Saturday, March 14, 2015
Pat Garrett and Billy the Kid
It’s difficult to write about ‘Pat Garrett and Billy the Kid’ without the retrospective fact that it was Sam Peckinpah’s last western throwing an almighty shadow over the proceedings. So much of it seems autumnal: Sheriff Baker (Slim Pickens)’s slow, agonising, strangely poetic death scene, scored to Bob Dylan’s ‘Knockin’ on Heaven’s Door’; Pat Garrett (James Coburn)’s foot-draggingly protracted odyssey in search of an outlaw he’d rather not apprehend, the already grizzled lawman seeming, in each successive scene, older and more weighed down not just with a sense of inevitability but a foreshadowing of how history will judge him; Billy (Kris Kristofferson)’s downward spiral from his myth-making act of showboating to an entire township during his escape from Lincoln County Jail to his dissipated solitary last bout of drinking as a dust storm swirls about him in the rundown enclave of Old Fort Sumner while Garrett’s odyssey draws inexorably towards its close.
So much of it seems tired: Garrett’s weary pauses between words (“the electorate … want you gone … out of the country”), each pause like a Harold Pinter play on Mogadon, entire worlds of reflection and self-accusation hanging on the ellipses; Baker reluctantly pinning his badge on as he goes to what will be his death; the sense of inevitability to the outcome of the duel between Alamosa Bill (Jack Elam) and Billy the Kid (both men cheat: the Kid cheats more effectively); the whiskery old forty-niner (Elisha Cook Jnr), whom Garrett’s de facto deputy John Poe (John Beck) mercilessly brutalises, reeling off a litany of things he’s tired of.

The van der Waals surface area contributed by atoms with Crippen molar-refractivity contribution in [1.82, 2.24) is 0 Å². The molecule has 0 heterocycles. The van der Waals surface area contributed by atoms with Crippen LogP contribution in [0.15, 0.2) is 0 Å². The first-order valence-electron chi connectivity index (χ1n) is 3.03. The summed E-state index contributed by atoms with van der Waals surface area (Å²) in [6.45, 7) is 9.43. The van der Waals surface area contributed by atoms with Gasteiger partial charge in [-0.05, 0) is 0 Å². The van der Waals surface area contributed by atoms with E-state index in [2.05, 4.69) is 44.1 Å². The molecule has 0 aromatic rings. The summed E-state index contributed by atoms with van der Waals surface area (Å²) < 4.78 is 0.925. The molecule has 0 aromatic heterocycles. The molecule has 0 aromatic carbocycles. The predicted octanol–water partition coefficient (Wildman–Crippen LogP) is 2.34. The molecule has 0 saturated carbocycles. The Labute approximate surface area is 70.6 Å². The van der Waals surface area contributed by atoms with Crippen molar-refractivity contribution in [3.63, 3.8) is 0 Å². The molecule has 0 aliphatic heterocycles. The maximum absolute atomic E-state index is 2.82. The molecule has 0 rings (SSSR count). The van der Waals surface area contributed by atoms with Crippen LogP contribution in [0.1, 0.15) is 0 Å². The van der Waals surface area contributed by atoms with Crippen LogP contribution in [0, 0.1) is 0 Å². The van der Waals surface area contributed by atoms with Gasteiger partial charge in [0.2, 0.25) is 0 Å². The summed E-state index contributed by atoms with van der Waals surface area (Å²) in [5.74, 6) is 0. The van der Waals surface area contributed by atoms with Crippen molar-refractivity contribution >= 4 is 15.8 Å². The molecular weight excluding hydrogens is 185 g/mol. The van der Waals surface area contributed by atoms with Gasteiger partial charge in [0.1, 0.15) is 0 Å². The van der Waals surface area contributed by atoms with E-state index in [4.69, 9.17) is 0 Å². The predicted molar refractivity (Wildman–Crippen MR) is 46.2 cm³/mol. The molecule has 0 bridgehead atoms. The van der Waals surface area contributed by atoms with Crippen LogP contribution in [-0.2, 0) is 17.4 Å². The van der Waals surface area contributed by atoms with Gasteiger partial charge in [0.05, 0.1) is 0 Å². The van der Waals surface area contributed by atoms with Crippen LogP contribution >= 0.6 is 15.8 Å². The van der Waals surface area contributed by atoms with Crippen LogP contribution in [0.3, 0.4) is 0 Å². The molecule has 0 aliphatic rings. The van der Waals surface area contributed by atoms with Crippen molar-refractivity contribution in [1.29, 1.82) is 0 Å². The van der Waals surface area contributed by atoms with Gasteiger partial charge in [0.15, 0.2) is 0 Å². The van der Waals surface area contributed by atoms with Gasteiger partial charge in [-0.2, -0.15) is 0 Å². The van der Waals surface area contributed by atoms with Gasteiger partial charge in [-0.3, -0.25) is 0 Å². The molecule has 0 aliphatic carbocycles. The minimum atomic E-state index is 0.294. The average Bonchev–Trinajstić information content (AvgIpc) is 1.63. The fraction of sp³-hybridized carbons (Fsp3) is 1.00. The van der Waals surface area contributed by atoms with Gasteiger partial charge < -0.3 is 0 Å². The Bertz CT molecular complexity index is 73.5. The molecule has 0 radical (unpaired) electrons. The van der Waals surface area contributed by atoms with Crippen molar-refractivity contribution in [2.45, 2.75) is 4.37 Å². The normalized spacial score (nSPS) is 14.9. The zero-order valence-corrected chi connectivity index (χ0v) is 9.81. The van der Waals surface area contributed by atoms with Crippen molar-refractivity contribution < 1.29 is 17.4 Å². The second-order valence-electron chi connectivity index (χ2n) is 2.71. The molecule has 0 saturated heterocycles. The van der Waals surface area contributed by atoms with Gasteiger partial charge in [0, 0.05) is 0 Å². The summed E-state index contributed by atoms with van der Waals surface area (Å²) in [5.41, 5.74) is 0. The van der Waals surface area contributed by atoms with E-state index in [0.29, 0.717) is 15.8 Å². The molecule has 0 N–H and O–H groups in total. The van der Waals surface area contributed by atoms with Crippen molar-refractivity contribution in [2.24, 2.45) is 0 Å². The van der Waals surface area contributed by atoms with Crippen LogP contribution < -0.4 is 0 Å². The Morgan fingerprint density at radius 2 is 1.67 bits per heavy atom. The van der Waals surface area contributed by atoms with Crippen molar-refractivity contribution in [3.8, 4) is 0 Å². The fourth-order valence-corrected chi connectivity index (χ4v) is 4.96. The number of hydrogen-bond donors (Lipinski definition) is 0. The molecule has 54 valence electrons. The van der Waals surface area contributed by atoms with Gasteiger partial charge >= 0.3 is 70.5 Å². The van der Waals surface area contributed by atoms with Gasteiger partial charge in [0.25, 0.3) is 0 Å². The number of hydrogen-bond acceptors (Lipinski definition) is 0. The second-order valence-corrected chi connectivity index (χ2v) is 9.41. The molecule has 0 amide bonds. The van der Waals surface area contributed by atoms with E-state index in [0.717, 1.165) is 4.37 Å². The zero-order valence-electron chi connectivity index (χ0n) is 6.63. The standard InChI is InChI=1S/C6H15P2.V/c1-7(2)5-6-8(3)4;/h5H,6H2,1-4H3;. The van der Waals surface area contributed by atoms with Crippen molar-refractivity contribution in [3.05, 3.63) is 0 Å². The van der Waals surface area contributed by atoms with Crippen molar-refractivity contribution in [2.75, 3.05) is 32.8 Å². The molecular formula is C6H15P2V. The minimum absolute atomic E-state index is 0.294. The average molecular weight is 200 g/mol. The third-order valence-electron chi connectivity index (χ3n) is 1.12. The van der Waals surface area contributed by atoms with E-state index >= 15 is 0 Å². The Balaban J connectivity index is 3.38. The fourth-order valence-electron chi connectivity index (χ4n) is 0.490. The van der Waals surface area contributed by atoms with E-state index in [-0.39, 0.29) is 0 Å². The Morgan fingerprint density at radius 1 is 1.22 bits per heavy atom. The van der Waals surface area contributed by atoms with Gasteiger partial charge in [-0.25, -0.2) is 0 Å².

So much of it seems like a psychological self-portrait by its director: a meandering, woozy, often melancholy and sometimes frenziedly angry film that, in its most naked and agonising moments, turns against itself - pace Garrett catching himself in the mirror after shooting the Kid and turning his gun on his own reflection – in what almost seems like self-defeat.
And so much of it is pure Peckinpah. Sometimes organically so and in a good way: the children playing on a noose, much to the approbation of Bible-bashing deputy Bob Olinger (R.G. Armstrong), is reminiscent of the children giggling over the battalion of red ants that overrun the scorpion in the opening credits sequence of ‘The Wild Bunch’ (images of children bearing witness to the corruption of adulthood can be found in virtually every film Peckinpah directed). And sometimes in a forced, self-conscious manner: a minor character suddenly launching into ‘When the Roll is Called Up Yonder’ couldn’t telegraph the reference to ‘Ride the High Country’ more obviously if he’d worn a signboard; Garrett’s dalliance with a troupe of whores feels like it should occupy the same thematic territory as Pike Bishop (William Holden)’s moment of abject self-disgust towards the end of ‘The Wild Bunch’, but instead comes across as gratuitous and just plain absurd.